If you're having trouble sleeping, finding out what the problem is can be hard. Sleep trackers can help. To really get a fix on what's keeping you tired, focus on your sleep efficiency number (and, specifically, how it changes).
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As news site the Vox explains, your sleep efficiency number is how much time you spend actually sleeping, versus simply being in bed rolling around. Sleep trackers like Fitbit or even smartphone apps can help you measure this. Don't worry about what the ideal is though, because there isn't one. The important detail is whether it changes:
Rachel Salas, a neurologist who focuses on sleep at Johns Hopkins, puts it this way, "I wouldn't necessarily seek help if you're looking at sleep efficiency based on a device and see no other signs [of a problem]." Those signs could be things like excessive, unexplained sleepiness during the day or trouble falling or staying asleep at night.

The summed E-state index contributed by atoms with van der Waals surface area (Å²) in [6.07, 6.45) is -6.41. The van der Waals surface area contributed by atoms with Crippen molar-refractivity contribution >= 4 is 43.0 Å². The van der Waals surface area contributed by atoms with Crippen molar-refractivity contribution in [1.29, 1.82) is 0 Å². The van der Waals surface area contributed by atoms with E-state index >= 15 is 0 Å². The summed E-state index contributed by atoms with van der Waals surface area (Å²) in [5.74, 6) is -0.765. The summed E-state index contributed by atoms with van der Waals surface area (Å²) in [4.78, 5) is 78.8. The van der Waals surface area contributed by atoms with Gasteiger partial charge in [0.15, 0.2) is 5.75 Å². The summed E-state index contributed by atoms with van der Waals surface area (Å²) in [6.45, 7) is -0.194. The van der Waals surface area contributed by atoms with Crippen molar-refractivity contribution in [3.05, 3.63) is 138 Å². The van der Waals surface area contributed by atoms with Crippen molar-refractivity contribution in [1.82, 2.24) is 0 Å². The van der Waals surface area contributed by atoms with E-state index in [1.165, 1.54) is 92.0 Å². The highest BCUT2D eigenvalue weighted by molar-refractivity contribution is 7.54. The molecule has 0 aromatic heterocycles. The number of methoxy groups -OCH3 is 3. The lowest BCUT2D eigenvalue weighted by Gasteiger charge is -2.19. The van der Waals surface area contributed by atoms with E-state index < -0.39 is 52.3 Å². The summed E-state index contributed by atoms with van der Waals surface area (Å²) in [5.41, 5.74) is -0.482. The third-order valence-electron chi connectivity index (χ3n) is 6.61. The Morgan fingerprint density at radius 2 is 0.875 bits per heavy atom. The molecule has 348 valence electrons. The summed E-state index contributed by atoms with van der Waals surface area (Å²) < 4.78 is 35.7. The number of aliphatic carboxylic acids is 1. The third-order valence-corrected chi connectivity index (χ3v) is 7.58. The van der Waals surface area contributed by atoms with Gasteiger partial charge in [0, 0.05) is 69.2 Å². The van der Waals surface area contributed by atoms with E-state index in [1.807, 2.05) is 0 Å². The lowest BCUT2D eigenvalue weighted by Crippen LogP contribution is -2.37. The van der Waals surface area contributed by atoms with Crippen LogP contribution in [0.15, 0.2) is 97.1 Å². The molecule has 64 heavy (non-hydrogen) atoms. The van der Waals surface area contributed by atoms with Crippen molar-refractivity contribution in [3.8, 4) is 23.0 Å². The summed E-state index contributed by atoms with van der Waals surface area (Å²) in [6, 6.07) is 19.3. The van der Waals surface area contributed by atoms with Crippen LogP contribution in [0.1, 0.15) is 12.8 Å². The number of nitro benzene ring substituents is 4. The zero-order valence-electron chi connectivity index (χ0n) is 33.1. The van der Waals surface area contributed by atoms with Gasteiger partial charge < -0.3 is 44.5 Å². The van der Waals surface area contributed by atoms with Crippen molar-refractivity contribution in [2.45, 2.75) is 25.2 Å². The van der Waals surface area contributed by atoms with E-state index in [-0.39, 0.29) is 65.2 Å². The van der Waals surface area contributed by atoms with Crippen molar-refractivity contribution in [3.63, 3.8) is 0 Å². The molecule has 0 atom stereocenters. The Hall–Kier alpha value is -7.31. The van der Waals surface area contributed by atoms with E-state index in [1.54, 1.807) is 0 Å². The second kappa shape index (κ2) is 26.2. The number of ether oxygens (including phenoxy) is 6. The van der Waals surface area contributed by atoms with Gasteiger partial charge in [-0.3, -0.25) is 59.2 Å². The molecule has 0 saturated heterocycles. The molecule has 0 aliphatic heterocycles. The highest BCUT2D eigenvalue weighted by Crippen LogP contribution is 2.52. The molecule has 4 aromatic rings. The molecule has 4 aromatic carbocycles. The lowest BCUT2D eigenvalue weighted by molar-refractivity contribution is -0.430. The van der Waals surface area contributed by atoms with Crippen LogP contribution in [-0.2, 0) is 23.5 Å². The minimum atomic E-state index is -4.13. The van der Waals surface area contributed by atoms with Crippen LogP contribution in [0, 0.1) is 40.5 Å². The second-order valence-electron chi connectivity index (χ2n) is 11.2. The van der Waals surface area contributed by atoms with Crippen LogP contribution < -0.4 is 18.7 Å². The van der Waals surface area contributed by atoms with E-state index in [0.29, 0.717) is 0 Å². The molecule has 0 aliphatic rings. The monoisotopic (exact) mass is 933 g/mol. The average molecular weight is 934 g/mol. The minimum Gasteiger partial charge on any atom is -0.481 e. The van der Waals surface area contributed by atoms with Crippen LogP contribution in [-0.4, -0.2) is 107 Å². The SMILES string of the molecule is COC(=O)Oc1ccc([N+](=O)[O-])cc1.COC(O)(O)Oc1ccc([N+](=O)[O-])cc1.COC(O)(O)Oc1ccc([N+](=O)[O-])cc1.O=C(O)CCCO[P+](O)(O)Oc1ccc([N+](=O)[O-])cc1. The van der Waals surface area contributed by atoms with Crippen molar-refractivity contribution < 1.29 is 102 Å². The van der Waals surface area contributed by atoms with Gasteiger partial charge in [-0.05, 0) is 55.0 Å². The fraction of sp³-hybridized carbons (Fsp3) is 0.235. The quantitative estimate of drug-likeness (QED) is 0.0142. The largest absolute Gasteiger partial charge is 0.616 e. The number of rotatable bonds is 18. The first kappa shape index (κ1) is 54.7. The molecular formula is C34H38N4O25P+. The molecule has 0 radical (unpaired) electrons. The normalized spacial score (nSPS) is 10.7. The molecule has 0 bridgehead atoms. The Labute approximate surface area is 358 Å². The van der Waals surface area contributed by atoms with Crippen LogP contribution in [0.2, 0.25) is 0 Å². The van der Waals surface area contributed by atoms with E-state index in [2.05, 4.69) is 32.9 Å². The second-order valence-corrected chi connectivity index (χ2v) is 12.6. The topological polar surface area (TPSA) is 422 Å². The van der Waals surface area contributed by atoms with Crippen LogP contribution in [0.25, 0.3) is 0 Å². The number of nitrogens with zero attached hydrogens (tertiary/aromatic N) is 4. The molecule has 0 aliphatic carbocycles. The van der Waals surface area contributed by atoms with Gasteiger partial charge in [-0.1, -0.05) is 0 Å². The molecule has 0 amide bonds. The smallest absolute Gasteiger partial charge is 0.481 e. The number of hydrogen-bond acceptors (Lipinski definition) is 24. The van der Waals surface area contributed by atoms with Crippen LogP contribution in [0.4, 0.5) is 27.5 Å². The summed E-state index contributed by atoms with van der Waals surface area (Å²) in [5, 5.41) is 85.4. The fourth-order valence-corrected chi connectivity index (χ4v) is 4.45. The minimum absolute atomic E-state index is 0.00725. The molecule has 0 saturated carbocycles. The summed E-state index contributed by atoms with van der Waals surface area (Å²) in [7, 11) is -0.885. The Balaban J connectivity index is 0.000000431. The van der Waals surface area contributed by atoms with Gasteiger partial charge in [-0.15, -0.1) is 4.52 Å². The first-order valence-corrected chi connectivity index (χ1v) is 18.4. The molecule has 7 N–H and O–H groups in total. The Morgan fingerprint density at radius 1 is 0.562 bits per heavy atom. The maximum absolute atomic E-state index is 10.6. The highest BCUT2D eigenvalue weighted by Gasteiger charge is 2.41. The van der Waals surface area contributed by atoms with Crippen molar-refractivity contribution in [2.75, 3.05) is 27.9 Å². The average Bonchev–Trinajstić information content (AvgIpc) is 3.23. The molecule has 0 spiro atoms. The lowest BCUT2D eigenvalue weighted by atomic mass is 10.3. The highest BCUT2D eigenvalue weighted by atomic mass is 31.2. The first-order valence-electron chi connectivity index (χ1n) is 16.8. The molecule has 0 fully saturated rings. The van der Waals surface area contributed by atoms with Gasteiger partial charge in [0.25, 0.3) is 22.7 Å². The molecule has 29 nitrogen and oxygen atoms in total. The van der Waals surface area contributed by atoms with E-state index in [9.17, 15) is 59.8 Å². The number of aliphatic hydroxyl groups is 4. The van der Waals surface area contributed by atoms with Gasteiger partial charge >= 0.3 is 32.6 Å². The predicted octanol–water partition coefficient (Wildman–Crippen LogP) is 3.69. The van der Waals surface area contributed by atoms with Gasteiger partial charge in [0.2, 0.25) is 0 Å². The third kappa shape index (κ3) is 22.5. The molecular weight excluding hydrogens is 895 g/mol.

So why even measure sleep efficiency? In part, because people could find it helpful to track sleep efficiency over time -- and see how it differs in response to changes in their own lives: "The value of that number is in whether it changes," says Michael Twery, director of the National Center on Sleep Disorders Research at the National Institutes of Health. (And also, who wants to waste time in bed not sleeping?)
This can help you identify habits you have during the waking hours that can result in lost sleep. If you find that you're sleeping less after screen reading for example (spoiler: you are), you know to cut that out.